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Experimental Diabetes Research
Volume 2012, Article ID 213986, 8 pages
http://dx.doi.org/10.1155/2012/213986
Research Article

Persistence of Inflammatory Response to Intense Exercise in Diabetic Rats

1Institute of Physical Activity and Sport Sciences, Cruzeiro do Sul University, Rua Galvão Bueno, 868, 13° andar, 01506-000 São Paulo, SP, Brazil
2Institute of Biomedical Sciences, University of São Paulo, 05508-900 São Paulo, Brazil
3School of Biomolecular and Biomedical Science, Conway Institute, University College Dublin, Dublin, Ireland
4School of Biomedical Sciences, Curtin University, Perth, WA 6000, Australia

Received 2 April 2012; Accepted 25 June 2012

Academic Editor: Raffaele Marfella

Copyright © 2012 José Ricardo Bortolon et al. This is an open access article distributed under the Creative Commons Attribution License, which permits unrestricted use, distribution, and reproduction in any medium, provided the original work is properly cited.

Abstract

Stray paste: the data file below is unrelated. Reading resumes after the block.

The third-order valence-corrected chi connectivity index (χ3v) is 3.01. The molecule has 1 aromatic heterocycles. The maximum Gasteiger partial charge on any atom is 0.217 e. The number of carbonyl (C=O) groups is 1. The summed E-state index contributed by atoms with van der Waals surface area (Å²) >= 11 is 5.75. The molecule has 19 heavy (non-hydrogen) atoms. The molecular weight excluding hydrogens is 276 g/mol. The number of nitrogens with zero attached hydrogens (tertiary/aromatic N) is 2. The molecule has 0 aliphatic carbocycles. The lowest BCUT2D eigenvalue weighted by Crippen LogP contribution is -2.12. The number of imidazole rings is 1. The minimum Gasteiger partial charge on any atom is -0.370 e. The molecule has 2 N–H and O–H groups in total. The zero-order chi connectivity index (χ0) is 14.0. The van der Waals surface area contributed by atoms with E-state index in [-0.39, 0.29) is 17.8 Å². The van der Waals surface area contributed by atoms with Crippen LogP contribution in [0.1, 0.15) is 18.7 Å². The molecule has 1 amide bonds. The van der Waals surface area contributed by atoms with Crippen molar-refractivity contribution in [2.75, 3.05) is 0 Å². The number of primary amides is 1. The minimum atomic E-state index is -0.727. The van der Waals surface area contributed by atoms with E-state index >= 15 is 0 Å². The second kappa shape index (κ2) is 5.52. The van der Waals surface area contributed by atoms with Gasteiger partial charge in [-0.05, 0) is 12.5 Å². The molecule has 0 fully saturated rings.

In this study we evaluated the onset and resolution of inflammation in control and streptozotocin-induced diabetic rats subjected to a single session of intense exercise. The following measurements were carried out prior to, immediately after, and 2 and 24 hours after exercise: plasma levels of proinflammatory cytokines (TNF- , IL- , IL-6, CINC- , MIP-3 , and IL-6), immunoglobulins (IgA and IgM), acute phase proteins (CRP and C3), and creatine kinase (CK) activity. We also examined the occurrence of macrophage death by measurements of macrophages necrosis (loss of membrane integrity) and DNA fragmentation. An increase was observed in the concentration of IL- (3.3-fold) and TNF- (2.0-fold) and in the proportion of necrotic macrophages (4.5-fold) in diabetic rats 24 hours after exercise, while the control group showed basal measurements. Twenty-four hours after the exercise, serum CK activity was elevated in diabetic rats but not in control animals. We concluded that lesion and inflammations resulting from intense exercise were greater and lasted longer in diabetic animals than in nondiabetic control rats.